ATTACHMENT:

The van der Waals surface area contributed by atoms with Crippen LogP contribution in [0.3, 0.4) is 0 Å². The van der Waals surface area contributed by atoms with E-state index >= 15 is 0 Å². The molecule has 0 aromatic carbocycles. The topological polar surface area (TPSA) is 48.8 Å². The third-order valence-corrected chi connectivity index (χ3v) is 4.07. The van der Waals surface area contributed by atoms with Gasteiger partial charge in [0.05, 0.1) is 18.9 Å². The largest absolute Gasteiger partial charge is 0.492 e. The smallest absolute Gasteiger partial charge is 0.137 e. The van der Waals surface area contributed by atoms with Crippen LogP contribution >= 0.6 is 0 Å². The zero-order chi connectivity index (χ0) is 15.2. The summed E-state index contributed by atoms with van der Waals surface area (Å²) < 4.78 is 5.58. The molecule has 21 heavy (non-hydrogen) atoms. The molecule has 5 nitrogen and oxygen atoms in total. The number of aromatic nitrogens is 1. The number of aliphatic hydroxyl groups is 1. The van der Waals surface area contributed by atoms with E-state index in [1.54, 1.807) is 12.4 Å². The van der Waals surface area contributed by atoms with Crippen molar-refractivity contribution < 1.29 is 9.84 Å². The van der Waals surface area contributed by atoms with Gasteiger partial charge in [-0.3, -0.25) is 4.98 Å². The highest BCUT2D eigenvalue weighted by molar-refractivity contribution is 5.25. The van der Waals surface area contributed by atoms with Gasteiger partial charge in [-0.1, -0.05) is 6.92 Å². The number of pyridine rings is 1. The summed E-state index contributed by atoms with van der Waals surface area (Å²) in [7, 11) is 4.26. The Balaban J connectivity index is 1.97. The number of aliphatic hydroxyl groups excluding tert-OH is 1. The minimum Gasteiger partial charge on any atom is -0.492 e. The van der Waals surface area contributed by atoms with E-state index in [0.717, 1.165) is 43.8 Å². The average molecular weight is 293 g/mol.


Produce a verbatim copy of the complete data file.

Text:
The van der Waals surface area contributed by atoms with Crippen LogP contribution in [0.3, 0.4) is 0 Å². The van der Waals surface area contributed by atoms with E-state index >= 15 is 0 Å². The molecule has 0 aromatic carbocycles. The topological polar surface area (TPSA) is 48.8 Å². The third-order valence-corrected chi connectivity index (χ3v) is 4.07. The van der Waals surface area contributed by atoms with Gasteiger partial charge in [0.05, 0.1) is 18.9 Å². The largest absolute Gasteiger partial charge is 0.492 e. The smallest absolute Gasteiger partial charge is 0.137 e. The van der Waals surface area contributed by atoms with Crippen LogP contribution >= 0.6 is 0 Å². The zero-order chi connectivity index (χ0) is 15.2. The summed E-state index contributed by atoms with van der Waals surface area (Å²) < 4.78 is 5.58. The molecule has 21 heavy (non-hydrogen) atoms. The molecule has 5 nitrogen and oxygen atoms in total. The number of aromatic nitrogens is 1. The number of aliphatic hydroxyl groups is 1. The van der Waals surface area contributed by atoms with E-state index in [1.54, 1.807) is 12.4 Å². The van der Waals surface area contributed by atoms with Crippen molar-refractivity contribution < 1.29 is 9.84 Å². The van der Waals surface area contributed by atoms with Gasteiger partial charge in [-0.3, -0.25) is 4.98 Å². The highest BCUT2D eigenvalue weighted by molar-refractivity contribution is 5.25. The van der Waals surface area contributed by atoms with Gasteiger partial charge in [-0.1, -0.05) is 6.92 Å². The number of pyridine rings is 1. The summed E-state index contributed by atoms with van der Waals surface area (Å²) in [7, 11) is 4.26. The Balaban J connectivity index is 1.97. The number of aliphatic hydroxyl groups excluding tert-OH is 1. The minimum Gasteiger partial charge on any atom is -0.492 e. The van der Waals surface area contributed by atoms with E-state index in [0.717, 1.165) is 43.8 Å². The average molecular weight is 293 g/mol.